Equipment necessary for catching and keeping the proper bait for a days striper fishing is:
Cast net.
Larger is not necessarily better.When bait is scattered or scarce, a 6 foot radius cast net is the bare minimum.

With bait species that do not school tightly like herring, up to a 12 foot net is necessary.

With bait which can ball up very tightly like threadfin shad however, you may get away with using only a 3 or 4 foot net.

Check your local cast net regulations, some areas restrict net sizes.
Bait Tank
Aerated, filtered round bait tank. (min 15 gal)

The tank makes or breaks the fishing trip. Most cases, striper are looking for the most frantic, excited bait they can find. A poor tank will certainly deny you the quality bait necessary for catching striper.

Helpful Hints for a days striper fishing with a properly treated and aerated bait tank:
Use salt to prevent slime loss. 1- 1 1/2 cups per 20 gallons.

DO NOT overcrowd your bait tank.
A guide is to keep smaller bait (5" down) @ 1 for every gal.
For bait fish 5" to 10" and up 1 for every 2 gallons


Cooler water keeps bait alive longer than warmer water....
60 - 70 degrees preferred. It holds more oxygen.

IMPORTANT!! Don't change the temperature by more than 10 degrees from the water the bait comes from....it WILL die.

Keep your filter cleaned out.

Minimize handling of bait and the time bait is out of the water.

Gently dip your bait from the tank and avoid violent swishing with the net and dont I repeat dont, get bug spray on the bait or your hands.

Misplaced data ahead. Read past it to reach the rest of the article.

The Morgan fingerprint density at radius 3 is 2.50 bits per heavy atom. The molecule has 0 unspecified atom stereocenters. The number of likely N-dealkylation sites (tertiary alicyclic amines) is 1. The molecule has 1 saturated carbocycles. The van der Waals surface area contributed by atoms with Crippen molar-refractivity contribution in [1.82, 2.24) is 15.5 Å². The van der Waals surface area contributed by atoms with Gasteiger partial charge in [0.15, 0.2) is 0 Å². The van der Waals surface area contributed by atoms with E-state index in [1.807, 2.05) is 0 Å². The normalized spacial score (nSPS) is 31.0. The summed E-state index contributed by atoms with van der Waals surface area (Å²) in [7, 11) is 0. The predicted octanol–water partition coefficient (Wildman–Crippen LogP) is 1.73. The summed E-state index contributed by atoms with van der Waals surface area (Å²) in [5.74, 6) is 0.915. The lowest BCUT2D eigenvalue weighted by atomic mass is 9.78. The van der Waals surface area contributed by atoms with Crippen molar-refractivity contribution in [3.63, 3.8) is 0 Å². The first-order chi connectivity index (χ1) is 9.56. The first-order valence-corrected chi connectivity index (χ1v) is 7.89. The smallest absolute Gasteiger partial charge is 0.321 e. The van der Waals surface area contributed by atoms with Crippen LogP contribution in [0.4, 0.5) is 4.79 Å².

LIVE STRIPER BAIT

BUNKER

The Atlantic menhaden, which is more commonly called mossbunker or pogy, is a little-known fish outside of the recreational and commercial fishing communities but, in spite of this lack of notoriety, is one of the most important fish species found off the Atlantic and Gulf coasts. The fish seldom exceed a pound or so in weight and have extremely oily flesh. Because of their oiliness they are not considered to be fit for human consumption.
Menhaden are found in very large schools in the warmer inshore and near shore waters, following an annual coastal migration each year. Their habit of traveling in large, densely-packed schools makes them a ready quarry for purse-seine equipped vessels. Their vast number support a very large fishery, providing both fish oil and meal for industrial/agricultural uses and bait vital to a large number of commercial and recreational fisheries.

More on Menhaden

Where are Atlantic menhaden spawned,
Where do they go after hatching?
Spawning is in the ocean. One important spawning site is at Onslow Bay, North Carolina. Some spawning takes place along the Atlantic coast from Massachusetts to Florida. The young menhaden first drifts with currents until it reaches an inlet, then works upstream to live for the summer near freshwater. In fall, schools move downstream to permanent ocean residence.

OTHER COMMON NAMES - pogy, mossbunker, bunker, fat-back, bugmouth and shad

Toxonomy

PHYLUM AND SUBPHYLUM - Chordata, CLASS AND SUBCLASS - Osteichthyes, ORDER AND SUBORDER - Clupeiformes, FAMILY AND SUBFAMILY - Clupeidae, GENUS AND SUBGENUS - Brevoortia, SPECIES AND SSP - tyrannus, SCIENTIFIC NAME - Brevoortia tyrannus AUTHORITY - Latrobe TAXONOMY REFERENCES - 1229 COMMENTS ON TAXONOMY -
Other common names include pogy, mossbunker, bunker, fat-back, shad,
bug-mouth *59*


Shad

(Clupeidae: subfamily Alosinae) constitute a cosmopolitan group of fishes that exploit a wide range of habitats worldwide. Many of the 30+ species in this subfamily currently support or have historically supported important commercial fisheries. Now, in the 21st century, as the mounting pressures of human population growth and pollution continue to impinge on natural ecosystems, many of these alosine species are experiencing serious declines. Some are locally extinct in large areas of their historic range and are threatened in the remainder. The triumvirate assaults of habitat loss or degradation, pollution, and overharvesting could eventually result in global extinction of many species.